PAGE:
Priestly Abuse Recounted in Eight New Suits

     PHILADELPHIA (CN) – Sexual abuse lawsuits are piling up against the Archdiocese of Philadelphia since the child-endangerment conviction of one priest this summer.
     Monsignor William Lynn, 61, is one of the highest-ranking members of the Roman Catholic Church in America to face liability for covering up the sexual abuses of priests under his supervision.
     He is serving six years after a Philadelphia jury convicted him in June of endangering the welfare of children while acting as clergy secretary for the archdiocese, a position that tasked him with investigating sex abuse accusations lodged against clerics.
     Now Lynn is a common defendant in eight lawsuits filed by nine individuals in Philadelphia last week. The complaints also assert claims against former Archdiocese Archbishop Justin Rigali, current Archdiocese Archbishop Charles Chaput, various parochial schools, a parish, and other current or former priests.
     Lynn had been charged alongside other three priests and one parochial school teacher who allegedly assaulted minors under his watch.
     One of the priests, Edward Avery, was defrocked prior to his arrest. Avery took a plea deal under which he will serve up to five years in prison.
     The Rev. James Brennan was tried with Lynn, but the court called for a retrial when the jury could not reach a verdict after 13 days of deliberations and a roughly two-month trial.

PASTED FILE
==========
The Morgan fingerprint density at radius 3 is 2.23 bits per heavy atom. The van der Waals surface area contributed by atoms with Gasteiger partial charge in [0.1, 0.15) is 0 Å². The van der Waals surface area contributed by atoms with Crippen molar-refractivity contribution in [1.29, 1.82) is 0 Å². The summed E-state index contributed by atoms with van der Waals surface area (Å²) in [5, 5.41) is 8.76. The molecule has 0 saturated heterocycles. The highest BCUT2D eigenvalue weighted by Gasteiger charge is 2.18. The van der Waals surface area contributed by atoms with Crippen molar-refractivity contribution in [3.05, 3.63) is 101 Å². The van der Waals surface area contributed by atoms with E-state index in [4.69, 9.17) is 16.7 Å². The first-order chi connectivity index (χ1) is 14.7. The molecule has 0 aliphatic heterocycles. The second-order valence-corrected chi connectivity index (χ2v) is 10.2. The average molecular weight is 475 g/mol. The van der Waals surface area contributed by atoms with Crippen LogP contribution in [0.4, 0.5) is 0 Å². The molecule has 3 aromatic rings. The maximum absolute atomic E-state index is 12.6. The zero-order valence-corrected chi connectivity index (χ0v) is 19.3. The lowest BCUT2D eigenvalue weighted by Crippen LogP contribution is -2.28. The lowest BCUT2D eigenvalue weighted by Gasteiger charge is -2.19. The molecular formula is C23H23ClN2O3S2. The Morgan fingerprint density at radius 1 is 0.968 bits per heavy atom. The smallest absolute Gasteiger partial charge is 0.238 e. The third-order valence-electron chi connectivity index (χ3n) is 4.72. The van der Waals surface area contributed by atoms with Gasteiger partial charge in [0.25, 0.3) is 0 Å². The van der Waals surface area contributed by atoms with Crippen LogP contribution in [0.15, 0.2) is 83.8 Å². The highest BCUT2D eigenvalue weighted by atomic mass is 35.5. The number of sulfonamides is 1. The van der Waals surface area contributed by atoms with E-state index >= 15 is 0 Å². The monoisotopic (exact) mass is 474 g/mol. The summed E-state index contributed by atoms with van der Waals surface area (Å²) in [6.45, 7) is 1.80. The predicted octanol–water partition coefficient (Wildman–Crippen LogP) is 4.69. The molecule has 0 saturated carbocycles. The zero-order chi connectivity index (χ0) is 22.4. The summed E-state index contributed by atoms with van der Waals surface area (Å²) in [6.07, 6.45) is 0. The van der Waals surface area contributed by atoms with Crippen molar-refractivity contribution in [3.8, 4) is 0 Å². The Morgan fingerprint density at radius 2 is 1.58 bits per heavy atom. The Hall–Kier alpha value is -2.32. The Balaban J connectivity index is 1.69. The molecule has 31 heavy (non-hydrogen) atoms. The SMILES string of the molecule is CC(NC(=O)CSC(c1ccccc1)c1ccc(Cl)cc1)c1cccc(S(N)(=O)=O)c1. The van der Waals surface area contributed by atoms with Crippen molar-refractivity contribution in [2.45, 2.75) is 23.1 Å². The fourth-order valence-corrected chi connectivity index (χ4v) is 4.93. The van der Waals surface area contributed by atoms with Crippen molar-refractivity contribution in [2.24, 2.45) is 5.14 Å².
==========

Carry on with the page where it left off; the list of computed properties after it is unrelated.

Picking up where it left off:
The trial of one-time school teacher Bernard Shero and the Rev. Charles Engelhardt is upcoming.
     Archbishop Chaput arrived at his Philadelphia post well after the scandal broke. Though he is not named in a February 2011 grand jury report that chronicled the child-abuse claims, many see him as the man brought in to clean up the mess left by his predecessors.
     According to one of the lawsuits, “he is joined as a defendant in this [civil] action because he is a party necessary for complete relief.”
     Much of the civil allegations echo the Grand Jury Report, accusing the archdiocese of failing to ensure that its employees not abuse students and other minors in its care.
     One complaint describes how John Schmeer, a priest and guidance counselor with an alleged history of sexually abusing children, repeatedly fondled the genitals of a student.
     A crude joke that Schmeer allegedly told altar boys is recited in another suit filed by M.M. (Courthouse News has abbreviated the plaintiff’s name out of privacy concerns.)
     M.M. says he was a student at St. Titus, a parochial school in suburban Philadelphia, when Schmeer asked, “What is the capital of Thailand?”
     Schmeer allegedly answered his own question, but his “response was, ‘Bangkok,’ accompanied by a fist punch to the groin,” according to the complaint.
     M.M. says Schmeer took him to Mystic Island, N.J., “where he sexually abused him by forcing him to the ground, with the assistance of others, pulled his swim shorts down to expose his buttocks, and placed live crabs on his buttocks to crawl around and pinch him. Schmeer called this ‘the crab treatment.'”
     In October 2004, the archdiocese barred Schmeer “from further public ministry,” according to the complaint. Two months later, Schmeer allegedly agreed to “a supervised life of prayer and penance” at a retirement home for priests.
     M.M. says he was also abused by another St. Titus employee, Francis Trauger. While sleeping in the same bed as Trauger during a trip to the man’s upstate home in 1980, M.M. allegedly “awoke to find defendant Trauger’s (sic) rubbing his penis with his underwear pulled down, and his anus was sore.”

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